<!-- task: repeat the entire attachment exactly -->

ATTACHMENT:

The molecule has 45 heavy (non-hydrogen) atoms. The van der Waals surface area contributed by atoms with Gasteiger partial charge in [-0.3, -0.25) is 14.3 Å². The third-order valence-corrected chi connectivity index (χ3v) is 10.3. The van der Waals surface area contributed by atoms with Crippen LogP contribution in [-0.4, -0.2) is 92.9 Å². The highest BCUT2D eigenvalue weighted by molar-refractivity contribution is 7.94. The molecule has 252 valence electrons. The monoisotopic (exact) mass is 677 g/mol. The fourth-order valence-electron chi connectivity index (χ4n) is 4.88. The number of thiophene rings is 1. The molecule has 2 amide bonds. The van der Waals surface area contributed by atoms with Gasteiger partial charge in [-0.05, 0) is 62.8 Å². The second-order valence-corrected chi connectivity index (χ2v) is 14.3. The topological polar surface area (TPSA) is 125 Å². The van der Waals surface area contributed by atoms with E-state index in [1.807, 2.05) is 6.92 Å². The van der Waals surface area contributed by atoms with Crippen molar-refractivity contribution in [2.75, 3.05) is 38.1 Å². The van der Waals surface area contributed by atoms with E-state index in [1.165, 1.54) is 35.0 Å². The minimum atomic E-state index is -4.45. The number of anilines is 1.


The molecule has 45 heavy (non-hydrogen) atoms. The van der Waals surface area contributed by atoms with Gasteiger partial charge in [-0.3, -0.25) is 14.3 Å². The third-order valence-corrected chi connectivity index (χ3v) is 10.3. The van der Waals surface area contributed by atoms with Crippen LogP contribution in [-0.4, -0.2) is 92.9 Å². The highest BCUT2D eigenvalue weighted by molar-refractivity contribution is 7.94. The molecule has 252 valence electrons. The monoisotopic (exact) mass is 677 g/mol. The fourth-order valence-electron chi connectivity index (χ4n) is 4.88. The number of thiophene rings is 1. The molecule has 2 amide bonds. The van der Waals surface area contributed by atoms with Gasteiger partial charge in [-0.05, 0) is 62.8 Å². The second-order valence-corrected chi connectivity index (χ2v) is 14.3. The topological polar surface area (TPSA) is 125 Å². The van der Waals surface area contributed by atoms with E-state index in [1.807, 2.05) is 6.92 Å². The van der Waals surface area contributed by atoms with Crippen molar-refractivity contribution in [2.75, 3.05) is 38.1 Å². The van der Waals surface area contributed by atoms with E-state index in [1.165, 1.54) is 35.0 Å². The minimum atomic E-state index is -4.45. The number of anilines is 1.